Immunology - Primary Immunodeficiencies Flashcards Preview

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Flashcards in Immunology - Primary Immunodeficiencies Deck (20):
1

What is the major hallmark of immune deficiency?

Recurrent infections. Slide 4

2

What does SPUR stand for and what does it do?

Serious Infections
Persistent Infections
Unusual Infections
Recurrent Infections.
Highlights the clinical features suggestive of immunodeficiency. Alisw 5

3

Which classification of immunodeficiencies are more common and why?

Secondary as they are often acquired instead of being born with it (primary). Slide 6

4

What are some conditions associated with secondary immune deficiency?

HIV
Immunosuppressive therapy
Cancer of the immune system
Malnutrition. Slide 7

5

What are some organisms that are clinical features of phagocyte deficiencies?

Burkholderia Cepacia
Mycobacteria: TB & atypical
Fungi - candida & aspergilllus. Slide 13

6

What can go wrong with the movement of phagocytes/precursors in the bone marrow or tissues?

Maybe not be able to produce neutrophils or maturation of them. Slide 19

7

What is Recticular Dysgenesis and Kostmann Syndrome?

RD = Failure to produce neutrophils
KS = severe congenital neutropaenia (failure of neutrophil maturation). Slide 19

8

How would Kostmann Syndrome be managed?

Supportive treatments of antibiotics + anti-fungals and NEED definitive treatment of stem cell transplantation or G-CSF. Slide 21

9

If there was something wrong with the endothelial adhesion markers at sites of infection?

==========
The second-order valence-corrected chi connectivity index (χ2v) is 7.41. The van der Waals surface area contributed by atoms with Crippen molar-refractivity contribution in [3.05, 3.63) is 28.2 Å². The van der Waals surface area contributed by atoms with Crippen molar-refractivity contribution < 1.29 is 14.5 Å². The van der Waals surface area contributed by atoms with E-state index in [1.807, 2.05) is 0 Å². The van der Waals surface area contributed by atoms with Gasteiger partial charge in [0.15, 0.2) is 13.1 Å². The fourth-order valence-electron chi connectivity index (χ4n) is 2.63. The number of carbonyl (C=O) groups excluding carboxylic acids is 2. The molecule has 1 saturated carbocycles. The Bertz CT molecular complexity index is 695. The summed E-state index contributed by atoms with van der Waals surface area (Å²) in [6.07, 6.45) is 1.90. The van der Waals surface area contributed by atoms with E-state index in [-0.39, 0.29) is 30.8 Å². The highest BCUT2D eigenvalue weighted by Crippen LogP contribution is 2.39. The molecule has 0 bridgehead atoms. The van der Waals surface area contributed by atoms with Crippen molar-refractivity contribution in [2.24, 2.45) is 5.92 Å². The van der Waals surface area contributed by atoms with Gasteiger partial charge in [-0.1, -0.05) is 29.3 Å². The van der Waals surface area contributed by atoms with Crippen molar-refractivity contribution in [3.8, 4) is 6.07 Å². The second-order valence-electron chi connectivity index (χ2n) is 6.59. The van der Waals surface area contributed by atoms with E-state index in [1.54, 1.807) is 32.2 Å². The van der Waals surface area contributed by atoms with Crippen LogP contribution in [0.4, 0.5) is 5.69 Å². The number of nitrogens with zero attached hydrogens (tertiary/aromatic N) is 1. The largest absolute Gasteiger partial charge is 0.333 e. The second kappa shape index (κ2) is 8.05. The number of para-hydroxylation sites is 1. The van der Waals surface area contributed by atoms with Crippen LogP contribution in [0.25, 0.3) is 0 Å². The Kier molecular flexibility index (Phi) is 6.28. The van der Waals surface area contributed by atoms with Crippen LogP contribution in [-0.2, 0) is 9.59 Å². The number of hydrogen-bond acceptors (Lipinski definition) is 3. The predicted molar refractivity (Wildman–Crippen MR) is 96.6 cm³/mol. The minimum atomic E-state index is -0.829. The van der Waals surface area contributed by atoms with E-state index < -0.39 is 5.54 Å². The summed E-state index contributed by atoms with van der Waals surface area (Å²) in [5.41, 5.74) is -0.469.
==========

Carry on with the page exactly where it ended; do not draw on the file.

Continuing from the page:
Leukocyte Adhesion Deficiency
Activation markers expressed on the endothelial cells aren't recognised and neutrophils don't exit the bloodstream. Slide 24

10

What would be the signs of Leukocyte Adhesion Deficiency?

Recurrent bacterial/fungal infections, high neutrophil counts and at the deep tissues where the site of infection is, there would be no pus. Slide 24

11

If there was a fault in recognition of the organism what could happen?

Defects in opsonin receptors may cause defective phagocytosis.
Defect of complement/antibody production decreases efficiency of opsonisation.
The recognition is just not as efficient. Slide 30+31

12

What could happen if there was a fault in phagocytosis and killing of the organism?

Chronic Granulomatous Disease
Deficiency of the intracellular killing mechanism of phagocytes.
Cannot generate O2 free radicals to kill the pathogen. Slide 37

13

What is Chronic Granulomatous Disease?

Inability to clear organisms and there is excessive inflammation due to that.
Leads to granuloma formation. Slide 38

14

What are the features of Chronic Granulomatous Disease?

Recurrent deep bacterial infections e.g. Staph., Aspergillus, mycobacterium.
Reccurent FUNGAL infections, granuloma formation, failure to thrive and lymphadenopathy. Slide 39

15

How can you test for Chronic Granulomatous Disease?

NBT
Test patients neutrophils against E coli, add H2O2 sensitive dye and if H2O2 is produced by the neutrophils the dye changes colour. Slide 40

16

How do you manage Chronic Granulomatous Disease?

Supportive treatment of antibiotics and anti-fungals and the definitive treatment of a stem cell transplantation. Slide 41

17

What happens if there is a fault in the activation of other components in the immune system?

E.g. if there is a deficiency in IL-12 which stimulates the TH1 cells to produce IFNgamma then the macrophage won't phagocytose as well causing increased susceptibility to intracellular bacteria e.g. M. TB and salmonella. Slide 45

18

What are some of the tests to investigate phagocyte function?

Full blood count.
Presence of pus.
Chemotactic and phagocytosis assays.
NBT. Slide 46

19

What is aggressive management of infection in patients with phagocyte deficiencies?

Infection prophylaxis
Antibiotics
Surgical draining of abscesses. Slide 48

20

What is definitive therapy often include?

Bone marrow transplants
Specific treatment for CGD of gamma interferon therapy or gene therapy. Slide 48

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